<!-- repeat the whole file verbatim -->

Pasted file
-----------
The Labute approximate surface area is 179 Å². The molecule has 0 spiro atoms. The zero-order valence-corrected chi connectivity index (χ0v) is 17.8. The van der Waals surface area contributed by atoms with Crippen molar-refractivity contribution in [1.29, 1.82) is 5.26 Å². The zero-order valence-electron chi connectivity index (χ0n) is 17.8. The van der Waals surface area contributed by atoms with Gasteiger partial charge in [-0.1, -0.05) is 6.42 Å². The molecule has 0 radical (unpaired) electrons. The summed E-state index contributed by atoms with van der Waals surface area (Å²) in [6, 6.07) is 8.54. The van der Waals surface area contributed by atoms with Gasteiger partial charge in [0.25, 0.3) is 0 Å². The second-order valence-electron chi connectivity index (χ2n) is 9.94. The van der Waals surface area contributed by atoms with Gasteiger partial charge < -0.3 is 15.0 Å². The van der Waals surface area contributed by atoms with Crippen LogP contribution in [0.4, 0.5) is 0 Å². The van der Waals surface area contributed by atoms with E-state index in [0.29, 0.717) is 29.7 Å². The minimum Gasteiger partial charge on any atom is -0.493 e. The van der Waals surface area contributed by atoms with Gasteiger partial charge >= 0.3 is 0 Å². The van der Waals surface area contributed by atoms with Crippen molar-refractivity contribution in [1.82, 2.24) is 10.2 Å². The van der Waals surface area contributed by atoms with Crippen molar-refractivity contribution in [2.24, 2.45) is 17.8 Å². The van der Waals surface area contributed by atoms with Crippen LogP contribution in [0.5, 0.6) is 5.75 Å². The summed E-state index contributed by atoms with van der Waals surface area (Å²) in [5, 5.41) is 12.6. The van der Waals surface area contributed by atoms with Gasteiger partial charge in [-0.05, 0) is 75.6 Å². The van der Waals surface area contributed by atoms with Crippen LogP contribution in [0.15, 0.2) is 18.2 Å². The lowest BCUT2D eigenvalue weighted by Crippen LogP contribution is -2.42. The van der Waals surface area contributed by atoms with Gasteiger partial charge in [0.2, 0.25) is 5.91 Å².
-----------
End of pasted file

The Labute approximate surface area is 179 Å². The molecule has 0 spiro atoms. The zero-order valence-corrected chi connectivity index (χ0v) is 17.8. The van der Waals surface area contributed by atoms with Crippen molar-refractivity contribution in [1.29, 1.82) is 5.26 Å². The zero-order valence-electron chi connectivity index (χ0n) is 17.8. The van der Waals surface area contributed by atoms with Gasteiger partial charge in [-0.1, -0.05) is 6.42 Å². The molecule has 0 radical (unpaired) electrons. The summed E-state index contributed by atoms with van der Waals surface area (Å²) in [6, 6.07) is 8.54. The van der Waals surface area contributed by atoms with Gasteiger partial charge in [0.25, 0.3) is 0 Å². The second-order valence-electron chi connectivity index (χ2n) is 9.94. The van der Waals surface area contributed by atoms with Gasteiger partial charge < -0.3 is 15.0 Å². The van der Waals surface area contributed by atoms with Crippen LogP contribution in [0.4, 0.5) is 0 Å². The van der Waals surface area contributed by atoms with E-state index in [0.29, 0.717) is 29.7 Å². The minimum Gasteiger partial charge on any atom is -0.493 e. The van der Waals surface area contributed by atoms with Gasteiger partial charge >= 0.3 is 0 Å². The van der Waals surface area contributed by atoms with Crippen molar-refractivity contribution in [1.82, 2.24) is 10.2 Å². The van der Waals surface area contributed by atoms with Crippen molar-refractivity contribution in [2.24, 2.45) is 17.8 Å². The van der Waals surface area contributed by atoms with Crippen LogP contribution in [0.5, 0.6) is 5.75 Å². The summed E-state index contributed by atoms with van der Waals surface area (Å²) in [5, 5.41) is 12.6. The van der Waals surface area contributed by atoms with Gasteiger partial charge in [-0.05, 0) is 75.6 Å². The van der Waals surface area contributed by atoms with Crippen LogP contribution in [0.15, 0.2) is 18.2 Å². The lowest BCUT2D eigenvalue weighted by Crippen LogP contribution is -2.42. The van der Waals surface area contributed by atoms with Gasteiger partial charge in [0.2, 0.25) is 5.91 Å².